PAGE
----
Now it’s a month later. Spring is on its way, and here in VA we’ll (hopefully) not receive any more snowfall. But the unusually cold temps have already done their damage, and it looks like you’ll be noticing it in restaurants and grocery stores.

  • This article in Cleveland Ohio Business News reports that prices of lettuce and tomatoes have skyrocketed over the last month. This is due to frozen lettuce fields in California, and heavy rains that flooded tomato fields in Florida. In this particular article, business proprietors claim not to pass increased costs along to consumers. But let’s be realistic. That can’t possibly last long.
  • This Associated Press article at Ocala.com states that you’re bound to see increased prices, as well as lessened availability of strawberries, tomatoes, bell peppers, cucumbers, sweet corn, and other produce. It’s all due to the cold snap in Florida. The Department of Agriculture and Consumer Services expects it to affect their citrus crop, too.
  • In this article from the Los Angeles Daily News, a West Hills produce shop owner states, “I’ve been in the business for 50 years and I’ve never seen prices go up across the board like this.”

If you rely on grocery store produce and this makes you feel a little nervous, well, it should. Hasn’t history proven to us that things will get better before they get worse?

Develop a self-sustaining and independent way to feed your family. You’ll never stop thanking yourself for it. Because the food crisis is already occurring around us- you’ve seen the proof. Don’t allow yourself to be an innocent victim of supply and demand.

How the Earthquake in Chile Affects our Food Supply

AP Photo/ Fernando Vergara

If you shop in grocery stores or eat out in restaurants, then you will be directly affected by the recent 8.8 scale earthquake in Chile.

How so? Well, there is a pretty decent amount of goods that America imports from Chile. In fact, in the year 2006, Chile exported about $9.6 billion dollars worth of goods to the United States. Yes, that is $9.6 BILLION. The United States is Chile’s biggest export market.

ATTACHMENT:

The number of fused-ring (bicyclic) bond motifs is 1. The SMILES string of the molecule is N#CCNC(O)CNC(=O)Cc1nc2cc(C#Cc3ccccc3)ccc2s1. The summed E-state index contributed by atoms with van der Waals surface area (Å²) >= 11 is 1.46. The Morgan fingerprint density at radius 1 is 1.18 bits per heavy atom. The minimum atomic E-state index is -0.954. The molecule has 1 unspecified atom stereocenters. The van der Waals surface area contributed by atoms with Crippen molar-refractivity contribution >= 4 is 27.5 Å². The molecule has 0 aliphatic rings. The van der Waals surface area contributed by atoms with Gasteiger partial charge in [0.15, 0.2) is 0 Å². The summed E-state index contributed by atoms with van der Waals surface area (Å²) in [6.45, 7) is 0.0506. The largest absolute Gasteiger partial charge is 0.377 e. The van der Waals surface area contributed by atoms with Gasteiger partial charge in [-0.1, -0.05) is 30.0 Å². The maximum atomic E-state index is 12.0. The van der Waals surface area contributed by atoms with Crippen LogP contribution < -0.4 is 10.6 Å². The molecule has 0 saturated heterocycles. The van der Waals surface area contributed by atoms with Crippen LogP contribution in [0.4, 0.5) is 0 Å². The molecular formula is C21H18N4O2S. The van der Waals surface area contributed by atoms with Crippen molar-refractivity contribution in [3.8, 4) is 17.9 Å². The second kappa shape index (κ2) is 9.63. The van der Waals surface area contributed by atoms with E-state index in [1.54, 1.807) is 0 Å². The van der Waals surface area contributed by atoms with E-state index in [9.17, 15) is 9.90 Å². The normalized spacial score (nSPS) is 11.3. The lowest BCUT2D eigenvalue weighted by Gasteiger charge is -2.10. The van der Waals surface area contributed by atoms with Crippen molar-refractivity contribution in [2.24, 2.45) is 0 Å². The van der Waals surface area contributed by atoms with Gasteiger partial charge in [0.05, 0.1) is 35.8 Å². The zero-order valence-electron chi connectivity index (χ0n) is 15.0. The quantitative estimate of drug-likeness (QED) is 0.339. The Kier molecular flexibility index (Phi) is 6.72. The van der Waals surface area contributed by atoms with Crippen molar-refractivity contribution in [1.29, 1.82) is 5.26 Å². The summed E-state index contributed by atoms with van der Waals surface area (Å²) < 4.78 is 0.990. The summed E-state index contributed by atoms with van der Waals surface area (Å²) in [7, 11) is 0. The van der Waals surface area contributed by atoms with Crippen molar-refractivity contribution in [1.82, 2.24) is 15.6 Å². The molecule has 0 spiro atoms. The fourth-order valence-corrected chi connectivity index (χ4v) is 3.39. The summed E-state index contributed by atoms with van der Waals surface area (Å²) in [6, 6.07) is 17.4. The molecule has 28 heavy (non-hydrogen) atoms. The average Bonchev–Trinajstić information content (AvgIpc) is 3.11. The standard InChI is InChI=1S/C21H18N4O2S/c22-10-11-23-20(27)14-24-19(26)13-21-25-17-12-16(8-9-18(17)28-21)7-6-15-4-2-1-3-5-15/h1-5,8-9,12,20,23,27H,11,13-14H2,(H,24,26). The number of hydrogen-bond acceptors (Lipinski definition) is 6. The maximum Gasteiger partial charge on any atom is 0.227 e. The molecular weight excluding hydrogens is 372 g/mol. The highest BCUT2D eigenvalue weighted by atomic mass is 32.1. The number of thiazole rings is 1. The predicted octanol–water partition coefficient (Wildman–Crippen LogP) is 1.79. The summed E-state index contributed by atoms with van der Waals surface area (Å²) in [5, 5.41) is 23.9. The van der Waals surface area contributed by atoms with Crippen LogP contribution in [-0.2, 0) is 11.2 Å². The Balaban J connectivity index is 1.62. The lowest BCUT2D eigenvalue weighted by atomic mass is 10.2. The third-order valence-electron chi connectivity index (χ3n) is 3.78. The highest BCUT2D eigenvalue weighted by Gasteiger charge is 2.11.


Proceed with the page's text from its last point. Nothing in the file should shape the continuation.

The major export from Chile is actually copper. This accounted for a good $4.1 billion of the exports in 2006. The second biggest export from Chile to the United States in 2006 was fruit and prepared fruit products, such as frozen juice concentrate. Our grocery stores also get a large amount of their wine, seafood, blueberries, grapes, apples, pears, plums and other stone fruits from Chile.

So then what does all of this mean to you, the consumer? Well, you may not be able to find these exports in American grocery stores and restaurants. Or, you may be able to find them, but it will be at a very high cost to you.

You’ll notice that in many news articles, such as this recent one from Daily Finance, that the Chilean Exporters Association is urging American consumers “not to panic.” This is where I choose to disagree. I say, maybe this IS the time to panic.

Let this be an eye opener. If the food supply in America has been changed by a natural disaster that occured about 300,000 miles away, maybe it is time for us to take a hint and realize that our society is entirely too reliant on imported foods. These suppliers are not infallible. We all need to take measures to be more self reliant. Our grocery store shelves are obviously not going to remain indefinitely stocked. The only way you can truly have a reliable food source is to not rely on grocery stores.